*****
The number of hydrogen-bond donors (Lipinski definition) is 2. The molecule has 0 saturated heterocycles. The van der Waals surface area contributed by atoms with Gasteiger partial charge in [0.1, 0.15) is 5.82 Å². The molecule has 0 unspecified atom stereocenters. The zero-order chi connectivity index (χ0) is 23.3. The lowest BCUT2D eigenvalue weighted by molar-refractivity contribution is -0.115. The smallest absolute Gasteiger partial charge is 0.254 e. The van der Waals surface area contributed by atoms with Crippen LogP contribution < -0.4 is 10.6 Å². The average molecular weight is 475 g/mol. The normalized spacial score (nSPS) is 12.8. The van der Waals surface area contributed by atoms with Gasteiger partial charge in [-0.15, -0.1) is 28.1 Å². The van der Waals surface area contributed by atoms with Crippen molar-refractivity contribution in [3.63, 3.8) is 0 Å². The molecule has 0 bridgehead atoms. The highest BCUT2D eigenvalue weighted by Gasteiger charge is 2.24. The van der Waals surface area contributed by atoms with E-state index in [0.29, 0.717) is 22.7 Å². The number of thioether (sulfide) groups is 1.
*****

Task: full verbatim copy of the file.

The number of hydrogen-bond donors (Lipinski definition) is 2. The molecule has 0 saturated heterocycles. The van der Waals surface area contributed by atoms with Gasteiger partial charge in [0.1, 0.15) is 5.82 Å². The molecule has 0 unspecified atom stereocenters. The zero-order chi connectivity index (χ0) is 23.3. The lowest BCUT2D eigenvalue weighted by molar-refractivity contribution is -0.115. The smallest absolute Gasteiger partial charge is 0.254 e. The van der Waals surface area contributed by atoms with Crippen LogP contribution < -0.4 is 10.6 Å². The average molecular weight is 475 g/mol. The normalized spacial score (nSPS) is 12.8. The van der Waals surface area contributed by atoms with Gasteiger partial charge in [-0.15, -0.1) is 28.1 Å². The van der Waals surface area contributed by atoms with Crippen molar-refractivity contribution in [3.63, 3.8) is 0 Å². The molecule has 0 bridgehead atoms. The highest BCUT2D eigenvalue weighted by Gasteiger charge is 2.24. The van der Waals surface area contributed by atoms with E-state index in [0.29, 0.717) is 22.7 Å². The number of thioether (sulfide) groups is 1.